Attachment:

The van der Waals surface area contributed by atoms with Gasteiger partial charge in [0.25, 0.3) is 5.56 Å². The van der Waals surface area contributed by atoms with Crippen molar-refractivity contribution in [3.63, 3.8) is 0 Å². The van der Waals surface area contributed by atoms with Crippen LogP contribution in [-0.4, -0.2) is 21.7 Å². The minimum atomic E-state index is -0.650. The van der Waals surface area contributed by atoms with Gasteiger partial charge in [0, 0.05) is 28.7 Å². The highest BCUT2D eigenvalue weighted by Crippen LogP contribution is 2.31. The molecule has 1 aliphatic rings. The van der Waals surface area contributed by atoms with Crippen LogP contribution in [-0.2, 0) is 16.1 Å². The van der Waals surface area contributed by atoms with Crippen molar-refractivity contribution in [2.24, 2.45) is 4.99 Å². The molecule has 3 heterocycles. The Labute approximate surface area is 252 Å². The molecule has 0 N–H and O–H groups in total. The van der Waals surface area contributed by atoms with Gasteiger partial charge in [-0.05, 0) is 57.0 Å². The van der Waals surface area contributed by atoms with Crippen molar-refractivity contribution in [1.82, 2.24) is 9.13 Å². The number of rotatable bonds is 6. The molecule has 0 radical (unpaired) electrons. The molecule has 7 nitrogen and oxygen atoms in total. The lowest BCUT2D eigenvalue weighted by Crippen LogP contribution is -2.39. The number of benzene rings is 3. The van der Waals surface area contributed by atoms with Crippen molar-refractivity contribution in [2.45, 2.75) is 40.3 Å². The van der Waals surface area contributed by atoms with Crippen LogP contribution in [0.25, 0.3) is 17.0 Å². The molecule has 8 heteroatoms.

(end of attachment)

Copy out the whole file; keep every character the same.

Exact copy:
The van der Waals surface area contributed by atoms with Gasteiger partial charge in [0.25, 0.3) is 5.56 Å². The van der Waals surface area contributed by atoms with Crippen molar-refractivity contribution in [3.63, 3.8) is 0 Å². The van der Waals surface area contributed by atoms with Crippen LogP contribution in [-0.4, -0.2) is 21.7 Å². The minimum atomic E-state index is -0.650. The van der Waals surface area contributed by atoms with Gasteiger partial charge in [0, 0.05) is 28.7 Å². The highest BCUT2D eigenvalue weighted by Crippen LogP contribution is 2.31. The molecule has 1 aliphatic rings. The van der Waals surface area contributed by atoms with Crippen LogP contribution in [-0.2, 0) is 16.1 Å². The van der Waals surface area contributed by atoms with Crippen molar-refractivity contribution in [2.24, 2.45) is 4.99 Å². The molecule has 3 heterocycles. The Labute approximate surface area is 252 Å². The molecule has 0 N–H and O–H groups in total. The van der Waals surface area contributed by atoms with Gasteiger partial charge in [-0.05, 0) is 57.0 Å². The van der Waals surface area contributed by atoms with Crippen molar-refractivity contribution in [1.82, 2.24) is 9.13 Å². The number of rotatable bonds is 6. The molecule has 0 radical (unpaired) electrons. The molecule has 7 nitrogen and oxygen atoms in total. The lowest BCUT2D eigenvalue weighted by Crippen LogP contribution is -2.39. The number of benzene rings is 3. The van der Waals surface area contributed by atoms with Crippen molar-refractivity contribution in [2.45, 2.75) is 40.3 Å². The van der Waals surface area contributed by atoms with Crippen LogP contribution in [0.25, 0.3) is 17.0 Å². The molecule has 8 heteroatoms.